Letter writers in the ancient world who chose papyrus as their written medium could use a new sheet of papyrus cut from a roll, or an already-inscribed papyrus. In many cases, when the recipient of a letter wished to respond to the sender, he/she would turn the letter over and write (or have a scribe write) his/her response on the back. In very rare cases, writers would wash the text off of a previously inscribed papyrus surface and then compose their letter. In these cases, it probably means that the respondent actually had no other material at his/her disposal. In other words, it was out of necessity that some papyri were re-used for inscription. We find a case of this detailed in one fourth century C.E. papyrus (P.Abinn. 21): "To my Lord and Father Abinnaeus, Alupios. Since I could not find at the moment a clean sheet of papyrus (χαρτίον καθαρὸν), I have written on this (i.e., the back of another letter)." Sometimes, blank papyrus sheets were actually sent directly to the correspondents. In one papyrus letter dated to the reign of Augustus (P.Wash.Univ. 2.106), Dionysia chastises her brother for not sending her a sheet of unwritten papyrus: "You did not send me word or remembrance or a sheet of unwritten papyrus (κόλλημα ἀγράφου). So write to me a letter and send it." And in another letter dated to the third century C.E. (P.Flor. 3.367), the letter writer complains that his would-be correspondent did not use the "letter-writing papyri" he sent him: "For I wrote to you many times and even sent letter-writing papyri (χάρτας ἐπιστολικο[ὺς) so that you would be supplied to write to me." Fresh, blank papyrus was, after all, not free, so it is understandable why this particular writer was frustrated. These sheets probably cost him good money. I suppose availability of new or "clean" papyrus also depended on one's location in relation to vendors, markets, and manufacturers of papyrus. Surely not everyone kept full papyrus rolls in their dwelling for future correspondence (though this is possible for the more well-to-do; on one request for papyrus rolls, see here, at bottom). It has often been stated that papyri could not be bought as individual sheets, but I hasten to agree with Bagnall and Cribiore's conviction that "people could find on the market papyrus stationary and could purchase individual pieces, whether whole sheets or not, and not only rolls" (Women's Letters from Ancient Egypt, 300 BCE – AD 800 [Ann Arbor: University of Michigan Press, 2006], 36).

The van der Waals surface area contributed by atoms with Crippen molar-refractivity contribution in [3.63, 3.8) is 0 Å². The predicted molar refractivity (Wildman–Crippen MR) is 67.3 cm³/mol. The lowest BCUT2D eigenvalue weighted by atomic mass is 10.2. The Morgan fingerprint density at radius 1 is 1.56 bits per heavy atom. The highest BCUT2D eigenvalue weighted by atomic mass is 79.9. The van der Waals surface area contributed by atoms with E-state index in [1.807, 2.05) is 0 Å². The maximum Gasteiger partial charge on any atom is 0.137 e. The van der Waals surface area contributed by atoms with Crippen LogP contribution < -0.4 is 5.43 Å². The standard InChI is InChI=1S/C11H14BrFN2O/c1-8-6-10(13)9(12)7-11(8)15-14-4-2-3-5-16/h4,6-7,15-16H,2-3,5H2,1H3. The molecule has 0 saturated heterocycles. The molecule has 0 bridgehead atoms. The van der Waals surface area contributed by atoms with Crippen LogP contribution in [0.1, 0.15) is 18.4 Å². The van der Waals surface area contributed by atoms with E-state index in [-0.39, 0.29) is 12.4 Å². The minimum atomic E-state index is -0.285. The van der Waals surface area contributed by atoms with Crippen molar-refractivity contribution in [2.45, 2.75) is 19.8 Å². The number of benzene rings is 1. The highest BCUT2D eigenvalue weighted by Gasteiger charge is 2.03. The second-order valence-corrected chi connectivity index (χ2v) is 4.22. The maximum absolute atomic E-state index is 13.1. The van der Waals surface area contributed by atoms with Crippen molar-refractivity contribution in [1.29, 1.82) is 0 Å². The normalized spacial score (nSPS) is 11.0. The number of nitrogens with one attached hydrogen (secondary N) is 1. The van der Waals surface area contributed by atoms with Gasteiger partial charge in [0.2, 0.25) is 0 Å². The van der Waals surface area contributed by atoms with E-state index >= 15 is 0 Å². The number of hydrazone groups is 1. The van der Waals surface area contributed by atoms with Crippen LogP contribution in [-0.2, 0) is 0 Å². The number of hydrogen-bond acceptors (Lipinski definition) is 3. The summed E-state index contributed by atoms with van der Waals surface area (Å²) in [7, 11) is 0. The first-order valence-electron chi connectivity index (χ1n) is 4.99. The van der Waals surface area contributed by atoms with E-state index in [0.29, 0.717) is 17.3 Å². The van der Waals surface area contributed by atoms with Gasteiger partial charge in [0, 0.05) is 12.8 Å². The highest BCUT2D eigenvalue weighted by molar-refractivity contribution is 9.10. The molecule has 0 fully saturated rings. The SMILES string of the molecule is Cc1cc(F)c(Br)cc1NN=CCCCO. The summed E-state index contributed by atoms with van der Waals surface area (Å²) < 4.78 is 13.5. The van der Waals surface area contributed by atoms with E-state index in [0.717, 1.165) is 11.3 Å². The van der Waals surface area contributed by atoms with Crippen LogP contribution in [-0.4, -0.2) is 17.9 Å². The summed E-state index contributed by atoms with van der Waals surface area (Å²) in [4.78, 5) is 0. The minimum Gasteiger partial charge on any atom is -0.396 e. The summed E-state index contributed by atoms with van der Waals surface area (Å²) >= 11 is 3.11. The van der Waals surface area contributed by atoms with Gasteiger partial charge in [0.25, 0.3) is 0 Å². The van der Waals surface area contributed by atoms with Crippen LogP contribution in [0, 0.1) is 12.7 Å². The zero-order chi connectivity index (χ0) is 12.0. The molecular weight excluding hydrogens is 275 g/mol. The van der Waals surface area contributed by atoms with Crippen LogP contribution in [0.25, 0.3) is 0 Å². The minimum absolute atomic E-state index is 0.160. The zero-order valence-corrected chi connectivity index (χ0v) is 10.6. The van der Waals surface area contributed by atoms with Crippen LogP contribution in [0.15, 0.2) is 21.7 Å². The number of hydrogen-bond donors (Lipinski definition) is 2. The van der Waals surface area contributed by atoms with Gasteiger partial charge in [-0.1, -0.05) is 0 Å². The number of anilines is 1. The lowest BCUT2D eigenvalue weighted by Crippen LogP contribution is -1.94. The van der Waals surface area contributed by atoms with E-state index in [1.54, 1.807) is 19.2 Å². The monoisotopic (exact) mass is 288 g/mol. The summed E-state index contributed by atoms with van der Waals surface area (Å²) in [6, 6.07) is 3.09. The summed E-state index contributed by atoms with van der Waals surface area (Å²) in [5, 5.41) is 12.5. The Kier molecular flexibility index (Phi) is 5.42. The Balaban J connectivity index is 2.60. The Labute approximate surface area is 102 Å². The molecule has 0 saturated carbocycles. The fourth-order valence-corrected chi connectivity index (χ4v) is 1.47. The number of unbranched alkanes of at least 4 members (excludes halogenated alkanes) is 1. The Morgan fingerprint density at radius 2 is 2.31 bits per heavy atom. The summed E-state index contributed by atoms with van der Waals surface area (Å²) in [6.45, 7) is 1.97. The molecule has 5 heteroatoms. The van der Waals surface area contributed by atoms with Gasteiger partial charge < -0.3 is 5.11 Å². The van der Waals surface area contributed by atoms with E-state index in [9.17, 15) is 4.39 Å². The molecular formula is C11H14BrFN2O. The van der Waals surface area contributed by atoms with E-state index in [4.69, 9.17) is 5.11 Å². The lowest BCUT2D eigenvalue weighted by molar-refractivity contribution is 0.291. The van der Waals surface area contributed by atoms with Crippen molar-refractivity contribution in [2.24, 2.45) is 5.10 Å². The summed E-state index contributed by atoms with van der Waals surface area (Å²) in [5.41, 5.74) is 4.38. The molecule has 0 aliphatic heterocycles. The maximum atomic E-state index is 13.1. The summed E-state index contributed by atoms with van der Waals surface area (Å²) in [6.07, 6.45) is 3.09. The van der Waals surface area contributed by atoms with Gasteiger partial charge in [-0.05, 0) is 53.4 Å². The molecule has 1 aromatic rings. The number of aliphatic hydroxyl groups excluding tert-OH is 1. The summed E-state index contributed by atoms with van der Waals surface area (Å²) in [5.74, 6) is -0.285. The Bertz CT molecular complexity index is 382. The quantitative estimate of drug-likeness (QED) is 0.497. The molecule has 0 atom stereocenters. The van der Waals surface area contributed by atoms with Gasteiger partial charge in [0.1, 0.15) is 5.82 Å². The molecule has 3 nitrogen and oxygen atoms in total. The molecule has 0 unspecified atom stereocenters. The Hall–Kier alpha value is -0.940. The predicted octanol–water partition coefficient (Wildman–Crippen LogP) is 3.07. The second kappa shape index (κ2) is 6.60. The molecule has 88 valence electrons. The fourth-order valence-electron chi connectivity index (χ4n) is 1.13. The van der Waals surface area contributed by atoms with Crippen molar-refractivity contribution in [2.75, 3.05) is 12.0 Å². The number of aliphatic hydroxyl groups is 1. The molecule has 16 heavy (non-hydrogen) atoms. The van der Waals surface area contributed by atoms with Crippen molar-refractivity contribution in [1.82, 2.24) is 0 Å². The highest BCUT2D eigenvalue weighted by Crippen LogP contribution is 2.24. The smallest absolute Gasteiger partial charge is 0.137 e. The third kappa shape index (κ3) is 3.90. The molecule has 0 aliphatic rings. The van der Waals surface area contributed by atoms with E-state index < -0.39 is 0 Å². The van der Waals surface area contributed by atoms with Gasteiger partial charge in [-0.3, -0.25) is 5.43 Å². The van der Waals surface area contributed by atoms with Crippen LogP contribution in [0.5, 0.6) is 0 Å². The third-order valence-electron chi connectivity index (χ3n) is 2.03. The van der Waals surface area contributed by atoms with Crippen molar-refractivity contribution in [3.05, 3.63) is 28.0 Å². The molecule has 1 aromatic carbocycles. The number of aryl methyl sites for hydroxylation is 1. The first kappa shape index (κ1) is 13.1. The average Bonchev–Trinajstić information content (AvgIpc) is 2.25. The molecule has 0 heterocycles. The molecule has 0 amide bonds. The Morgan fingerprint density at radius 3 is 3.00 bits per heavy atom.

So, next time you go to grab that sticky note, be reminded that the ancients did not have such a luxury!